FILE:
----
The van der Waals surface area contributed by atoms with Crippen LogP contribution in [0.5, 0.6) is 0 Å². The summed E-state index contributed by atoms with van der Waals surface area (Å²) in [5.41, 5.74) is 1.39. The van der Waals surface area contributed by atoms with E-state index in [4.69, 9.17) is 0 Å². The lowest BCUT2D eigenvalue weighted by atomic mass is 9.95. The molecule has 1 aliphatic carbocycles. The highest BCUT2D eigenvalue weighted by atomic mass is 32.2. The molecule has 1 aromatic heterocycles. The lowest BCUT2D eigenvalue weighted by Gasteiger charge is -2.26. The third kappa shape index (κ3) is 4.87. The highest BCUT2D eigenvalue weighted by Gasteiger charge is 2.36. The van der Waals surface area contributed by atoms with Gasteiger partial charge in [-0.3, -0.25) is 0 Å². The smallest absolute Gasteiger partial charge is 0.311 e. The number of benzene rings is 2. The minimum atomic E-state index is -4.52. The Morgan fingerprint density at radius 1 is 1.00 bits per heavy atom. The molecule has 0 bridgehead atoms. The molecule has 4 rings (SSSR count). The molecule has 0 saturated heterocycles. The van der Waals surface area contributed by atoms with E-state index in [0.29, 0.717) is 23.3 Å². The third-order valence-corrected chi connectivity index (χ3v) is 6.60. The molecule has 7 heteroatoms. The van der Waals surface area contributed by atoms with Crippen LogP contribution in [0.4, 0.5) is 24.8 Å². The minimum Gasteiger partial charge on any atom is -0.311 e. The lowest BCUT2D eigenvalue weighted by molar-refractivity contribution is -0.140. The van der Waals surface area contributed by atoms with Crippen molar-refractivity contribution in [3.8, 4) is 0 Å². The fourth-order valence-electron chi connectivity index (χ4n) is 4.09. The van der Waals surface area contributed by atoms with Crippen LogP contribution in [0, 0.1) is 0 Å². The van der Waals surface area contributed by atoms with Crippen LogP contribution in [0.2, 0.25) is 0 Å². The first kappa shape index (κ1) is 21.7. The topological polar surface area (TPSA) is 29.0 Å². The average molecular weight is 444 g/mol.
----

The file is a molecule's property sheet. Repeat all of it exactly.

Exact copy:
The van der Waals surface area contributed by atoms with Crippen LogP contribution in [0.5, 0.6) is 0 Å². The summed E-state index contributed by atoms with van der Waals surface area (Å²) in [5.41, 5.74) is 1.39. The van der Waals surface area contributed by atoms with E-state index in [4.69, 9.17) is 0 Å². The lowest BCUT2D eigenvalue weighted by atomic mass is 9.95. The molecule has 1 aliphatic carbocycles. The highest BCUT2D eigenvalue weighted by atomic mass is 32.2. The molecule has 1 aromatic heterocycles. The lowest BCUT2D eigenvalue weighted by Gasteiger charge is -2.26. The third kappa shape index (κ3) is 4.87. The highest BCUT2D eigenvalue weighted by Gasteiger charge is 2.36. The van der Waals surface area contributed by atoms with Gasteiger partial charge in [-0.3, -0.25) is 0 Å². The smallest absolute Gasteiger partial charge is 0.311 e. The number of benzene rings is 2. The minimum atomic E-state index is -4.52. The Morgan fingerprint density at radius 1 is 1.00 bits per heavy atom. The molecule has 0 bridgehead atoms. The molecule has 4 rings (SSSR count). The molecule has 0 saturated heterocycles. The van der Waals surface area contributed by atoms with E-state index in [0.29, 0.717) is 23.3 Å². The third-order valence-corrected chi connectivity index (χ3v) is 6.60. The molecule has 7 heteroatoms. The van der Waals surface area contributed by atoms with Crippen LogP contribution in [0.4, 0.5) is 24.8 Å². The minimum Gasteiger partial charge on any atom is -0.311 e. The lowest BCUT2D eigenvalue weighted by molar-refractivity contribution is -0.140. The van der Waals surface area contributed by atoms with Crippen molar-refractivity contribution in [3.8, 4) is 0 Å². The fourth-order valence-electron chi connectivity index (χ4n) is 4.09. The van der Waals surface area contributed by atoms with Crippen LogP contribution in [0, 0.1) is 0 Å². The van der Waals surface area contributed by atoms with Crippen LogP contribution in [0.2, 0.25) is 0 Å². The first kappa shape index (κ1) is 21.7. The topological polar surface area (TPSA) is 29.0 Å². The average molecular weight is 444 g/mol.